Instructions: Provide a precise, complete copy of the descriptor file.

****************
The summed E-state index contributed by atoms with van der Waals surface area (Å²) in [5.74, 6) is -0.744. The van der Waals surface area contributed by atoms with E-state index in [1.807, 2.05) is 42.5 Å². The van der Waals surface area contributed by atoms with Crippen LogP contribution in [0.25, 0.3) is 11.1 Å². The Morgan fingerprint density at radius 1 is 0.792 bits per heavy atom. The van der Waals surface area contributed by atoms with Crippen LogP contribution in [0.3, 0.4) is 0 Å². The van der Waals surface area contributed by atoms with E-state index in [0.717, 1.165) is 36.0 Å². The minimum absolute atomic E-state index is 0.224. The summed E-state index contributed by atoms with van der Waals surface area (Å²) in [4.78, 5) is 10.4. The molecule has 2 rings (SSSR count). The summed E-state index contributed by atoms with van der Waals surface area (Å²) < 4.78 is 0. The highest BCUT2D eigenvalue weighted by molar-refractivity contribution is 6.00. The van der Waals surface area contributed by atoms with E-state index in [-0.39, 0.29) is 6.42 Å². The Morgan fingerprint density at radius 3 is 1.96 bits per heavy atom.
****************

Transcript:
The summed E-state index contributed by atoms with van der Waals surface area (Å²) in [5.74, 6) is -0.744. The van der Waals surface area contributed by atoms with E-state index in [1.807, 2.05) is 42.5 Å². The van der Waals surface area contributed by atoms with Crippen LogP contribution in [0.25, 0.3) is 11.1 Å². The Morgan fingerprint density at radius 1 is 0.792 bits per heavy atom. The van der Waals surface area contributed by atoms with Crippen LogP contribution in [0.3, 0.4) is 0 Å². The van der Waals surface area contributed by atoms with E-state index in [0.717, 1.165) is 36.0 Å². The minimum absolute atomic E-state index is 0.224. The summed E-state index contributed by atoms with van der Waals surface area (Å²) in [4.78, 5) is 10.4. The molecule has 2 rings (SSSR count). The summed E-state index contributed by atoms with van der Waals surface area (Å²) < 4.78 is 0. The highest BCUT2D eigenvalue weighted by molar-refractivity contribution is 6.00. The van der Waals surface area contributed by atoms with E-state index in [-0.39, 0.29) is 6.42 Å². The Morgan fingerprint density at radius 3 is 1.96 bits per heavy atom.